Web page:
Which quarterback will be the first to get to $60 million?


In two years, the market has gone from $46 million (Deshaun Watson) to $51 million (Jalen Hurts) to $55 million (Joe Burrow and Trevor Lawrence). Inevitably, a quarterback will get to $60 million per year in new-money average.

Who will it be? Rich Eisen asked that question recently. I threw out a couple of possible names. I’ve since had a chance to go team by team and to compile a full list of possibilities.

In the end, it’s going to be a product of negotiations and circumstances. More than one of the names listed below could get to $60 million. For now, the question is who gets there first?

Here they are, listed in a loose hierarchy of most likely to least likely. For anyone who isn’t on the list, it’s not just unlikely — it’s likely impossible.

Dak Prescott, Cowboys: He’s currently in the best position to get a contract that starts with a 6. Between the growth of the market, the ongoing increases to the salary cap, and the leverage that comes from the final year of the contract that the Cowboys waited too long to give him, Prescott can basically name his price. Why wouldn’t that price be $60 million per year?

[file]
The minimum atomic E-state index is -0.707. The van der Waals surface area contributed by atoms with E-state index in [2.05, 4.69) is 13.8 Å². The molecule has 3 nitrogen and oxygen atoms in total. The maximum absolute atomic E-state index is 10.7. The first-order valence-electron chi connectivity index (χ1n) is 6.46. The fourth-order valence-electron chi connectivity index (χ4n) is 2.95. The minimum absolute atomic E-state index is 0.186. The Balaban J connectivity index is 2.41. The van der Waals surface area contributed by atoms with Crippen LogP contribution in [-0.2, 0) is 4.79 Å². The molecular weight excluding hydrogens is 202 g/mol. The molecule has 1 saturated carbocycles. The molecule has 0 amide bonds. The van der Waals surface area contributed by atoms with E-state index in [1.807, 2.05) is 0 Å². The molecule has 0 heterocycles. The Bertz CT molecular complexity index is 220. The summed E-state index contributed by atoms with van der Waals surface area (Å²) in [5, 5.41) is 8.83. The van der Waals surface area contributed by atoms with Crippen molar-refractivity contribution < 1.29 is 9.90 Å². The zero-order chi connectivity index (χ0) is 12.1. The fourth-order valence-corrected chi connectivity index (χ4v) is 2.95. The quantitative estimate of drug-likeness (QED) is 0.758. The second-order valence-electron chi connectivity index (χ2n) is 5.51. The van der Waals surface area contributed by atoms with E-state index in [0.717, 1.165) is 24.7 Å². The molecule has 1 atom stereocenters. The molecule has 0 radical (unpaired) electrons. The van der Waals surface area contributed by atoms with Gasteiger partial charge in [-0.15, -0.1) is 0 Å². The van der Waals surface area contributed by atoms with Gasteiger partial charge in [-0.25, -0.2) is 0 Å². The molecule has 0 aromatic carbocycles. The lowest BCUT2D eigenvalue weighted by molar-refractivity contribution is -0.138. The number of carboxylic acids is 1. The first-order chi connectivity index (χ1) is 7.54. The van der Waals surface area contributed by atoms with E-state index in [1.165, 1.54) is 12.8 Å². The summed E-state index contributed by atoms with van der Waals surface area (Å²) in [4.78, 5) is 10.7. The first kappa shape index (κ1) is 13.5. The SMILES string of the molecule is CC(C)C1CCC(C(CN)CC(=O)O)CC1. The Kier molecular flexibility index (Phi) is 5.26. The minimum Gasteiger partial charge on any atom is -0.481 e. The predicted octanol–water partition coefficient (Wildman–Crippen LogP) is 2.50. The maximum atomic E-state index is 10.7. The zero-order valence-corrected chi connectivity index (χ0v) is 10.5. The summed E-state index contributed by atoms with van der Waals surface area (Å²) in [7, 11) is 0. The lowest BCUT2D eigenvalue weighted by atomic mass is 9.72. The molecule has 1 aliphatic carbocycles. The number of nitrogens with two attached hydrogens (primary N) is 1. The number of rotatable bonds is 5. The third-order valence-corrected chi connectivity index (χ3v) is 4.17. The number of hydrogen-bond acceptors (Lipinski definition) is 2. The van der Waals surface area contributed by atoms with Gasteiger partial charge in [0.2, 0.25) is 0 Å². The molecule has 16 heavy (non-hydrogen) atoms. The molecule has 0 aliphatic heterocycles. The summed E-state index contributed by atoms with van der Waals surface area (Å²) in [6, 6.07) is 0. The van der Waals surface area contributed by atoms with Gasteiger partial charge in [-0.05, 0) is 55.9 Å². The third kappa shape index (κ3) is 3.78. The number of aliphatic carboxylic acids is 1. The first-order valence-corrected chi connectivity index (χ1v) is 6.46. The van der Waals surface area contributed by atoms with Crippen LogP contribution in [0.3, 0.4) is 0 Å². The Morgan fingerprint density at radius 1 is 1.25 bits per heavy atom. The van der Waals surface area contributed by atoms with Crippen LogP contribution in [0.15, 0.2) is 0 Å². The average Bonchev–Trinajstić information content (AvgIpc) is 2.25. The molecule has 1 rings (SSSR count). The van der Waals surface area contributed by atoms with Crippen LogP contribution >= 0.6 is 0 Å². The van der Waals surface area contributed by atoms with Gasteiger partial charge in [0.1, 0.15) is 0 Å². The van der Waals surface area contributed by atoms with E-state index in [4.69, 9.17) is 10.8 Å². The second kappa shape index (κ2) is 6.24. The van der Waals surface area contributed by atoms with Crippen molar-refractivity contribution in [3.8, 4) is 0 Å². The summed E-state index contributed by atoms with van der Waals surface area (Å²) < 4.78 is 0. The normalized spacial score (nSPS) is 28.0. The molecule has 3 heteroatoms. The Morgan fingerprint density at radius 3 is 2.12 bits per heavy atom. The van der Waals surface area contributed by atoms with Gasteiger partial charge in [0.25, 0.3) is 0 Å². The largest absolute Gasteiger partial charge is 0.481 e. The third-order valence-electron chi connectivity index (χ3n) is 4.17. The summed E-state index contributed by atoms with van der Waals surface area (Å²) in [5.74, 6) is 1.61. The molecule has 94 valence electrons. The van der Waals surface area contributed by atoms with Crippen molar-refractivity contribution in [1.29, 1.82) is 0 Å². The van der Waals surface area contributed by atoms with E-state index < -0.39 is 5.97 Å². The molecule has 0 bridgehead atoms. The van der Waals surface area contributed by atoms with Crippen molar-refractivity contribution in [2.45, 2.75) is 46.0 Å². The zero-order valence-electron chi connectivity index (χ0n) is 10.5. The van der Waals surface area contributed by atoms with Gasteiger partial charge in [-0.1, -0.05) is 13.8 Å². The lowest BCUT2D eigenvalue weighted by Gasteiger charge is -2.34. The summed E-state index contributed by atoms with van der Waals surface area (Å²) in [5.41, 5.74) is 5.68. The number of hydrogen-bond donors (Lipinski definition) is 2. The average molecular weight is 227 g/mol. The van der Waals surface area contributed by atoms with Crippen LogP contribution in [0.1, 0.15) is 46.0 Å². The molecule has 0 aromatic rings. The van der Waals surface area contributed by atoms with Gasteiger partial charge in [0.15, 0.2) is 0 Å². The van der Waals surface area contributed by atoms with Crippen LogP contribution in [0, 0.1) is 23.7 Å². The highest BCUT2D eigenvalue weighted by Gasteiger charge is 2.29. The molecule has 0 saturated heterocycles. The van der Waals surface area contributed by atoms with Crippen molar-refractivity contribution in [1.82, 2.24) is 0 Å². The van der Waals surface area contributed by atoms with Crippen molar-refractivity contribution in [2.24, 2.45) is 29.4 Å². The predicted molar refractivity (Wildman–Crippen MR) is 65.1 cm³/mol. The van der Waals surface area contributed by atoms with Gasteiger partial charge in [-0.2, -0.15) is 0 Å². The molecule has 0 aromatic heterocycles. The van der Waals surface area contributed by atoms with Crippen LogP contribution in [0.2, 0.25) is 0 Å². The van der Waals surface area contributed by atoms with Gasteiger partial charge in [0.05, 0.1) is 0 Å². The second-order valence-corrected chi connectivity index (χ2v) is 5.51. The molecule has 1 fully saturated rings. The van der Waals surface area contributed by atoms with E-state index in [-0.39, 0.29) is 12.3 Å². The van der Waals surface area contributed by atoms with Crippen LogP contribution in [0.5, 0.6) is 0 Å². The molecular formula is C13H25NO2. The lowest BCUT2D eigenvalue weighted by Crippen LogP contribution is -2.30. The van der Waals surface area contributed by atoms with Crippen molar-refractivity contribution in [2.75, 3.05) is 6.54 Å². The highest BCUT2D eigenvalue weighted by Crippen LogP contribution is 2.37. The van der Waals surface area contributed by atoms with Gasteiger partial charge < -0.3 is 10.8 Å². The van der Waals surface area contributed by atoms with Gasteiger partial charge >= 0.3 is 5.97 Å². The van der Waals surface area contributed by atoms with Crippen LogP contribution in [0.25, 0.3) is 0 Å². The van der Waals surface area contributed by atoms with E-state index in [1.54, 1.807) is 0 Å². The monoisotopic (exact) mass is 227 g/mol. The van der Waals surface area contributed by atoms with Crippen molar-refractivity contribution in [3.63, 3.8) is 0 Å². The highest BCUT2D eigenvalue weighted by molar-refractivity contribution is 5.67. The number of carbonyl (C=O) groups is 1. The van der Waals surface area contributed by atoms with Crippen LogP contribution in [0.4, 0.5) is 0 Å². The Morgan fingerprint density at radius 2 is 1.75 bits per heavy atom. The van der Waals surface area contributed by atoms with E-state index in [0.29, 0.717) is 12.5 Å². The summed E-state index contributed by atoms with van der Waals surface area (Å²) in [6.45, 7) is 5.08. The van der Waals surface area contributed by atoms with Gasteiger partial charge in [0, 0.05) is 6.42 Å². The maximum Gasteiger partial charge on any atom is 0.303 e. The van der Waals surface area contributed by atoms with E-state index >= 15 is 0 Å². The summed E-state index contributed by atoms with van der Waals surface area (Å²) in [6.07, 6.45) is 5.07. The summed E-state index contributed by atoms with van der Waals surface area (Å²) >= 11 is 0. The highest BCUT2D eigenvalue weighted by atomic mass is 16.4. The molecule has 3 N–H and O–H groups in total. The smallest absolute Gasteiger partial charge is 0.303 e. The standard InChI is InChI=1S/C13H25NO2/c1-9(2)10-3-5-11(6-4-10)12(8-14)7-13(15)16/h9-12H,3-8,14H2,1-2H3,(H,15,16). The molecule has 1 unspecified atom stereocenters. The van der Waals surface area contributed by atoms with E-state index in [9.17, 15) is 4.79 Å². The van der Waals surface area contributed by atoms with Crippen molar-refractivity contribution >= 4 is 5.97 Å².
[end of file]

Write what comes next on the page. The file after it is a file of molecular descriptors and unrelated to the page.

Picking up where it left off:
Jordan Love, Packers: The Packers and Love are working on a new contract. With $11 million in cash due for 2024, a five-year, $300 million extension would have a new-money average of $60 million — and a total-money average of $51.83 million over six years. With no owner diverting profits to superyacht construction or maintenance, the Packers can reinvest all profits in their football operations. If they’re truly sold on Love (and if they can construct the contract to give them an out after two or three years), it wouldn’t be a shock if he gets to $60 million first.

Matthew Stafford, Rams: He originally wanted a new contract in order to have fully-guaranteed money beyond 2024. Now that the guy he beat in a Super Bowl is at $55 million (Burrow), a guy who has never been past the divisional round is at $55 million (Lawrence), and the guy the Rams gave up a first-round pick to get off their books is at $53 million (Jared Goff), why shouldn’t Stafford want $60 million?

With $94 million owed to Stafford over the next three years, a three-year, $180 million extension would get him to $60 million per year in new money — at a total six-year average of only $45.66 million.

Tua Tagovailoa, Dolphins: He wants a market-level deal. The Dolphins haven’t offered one yet. Whatever they put on the table, it surely won’t reach $60 million per year. At very best, he’d get something like $55.1 million, nudging the current bar up by just a little bit.

That said, don’t discount the possibility of a fugazi back-end year or two that artificially drives up the average. The Dolphins already did that with Tyreek Hill, getting his latest contract from a true $25 million to a phony $30 million per year in new money. If Tua wants to be able to tell the world he got $60 million, there’s a way to get there without actually going there.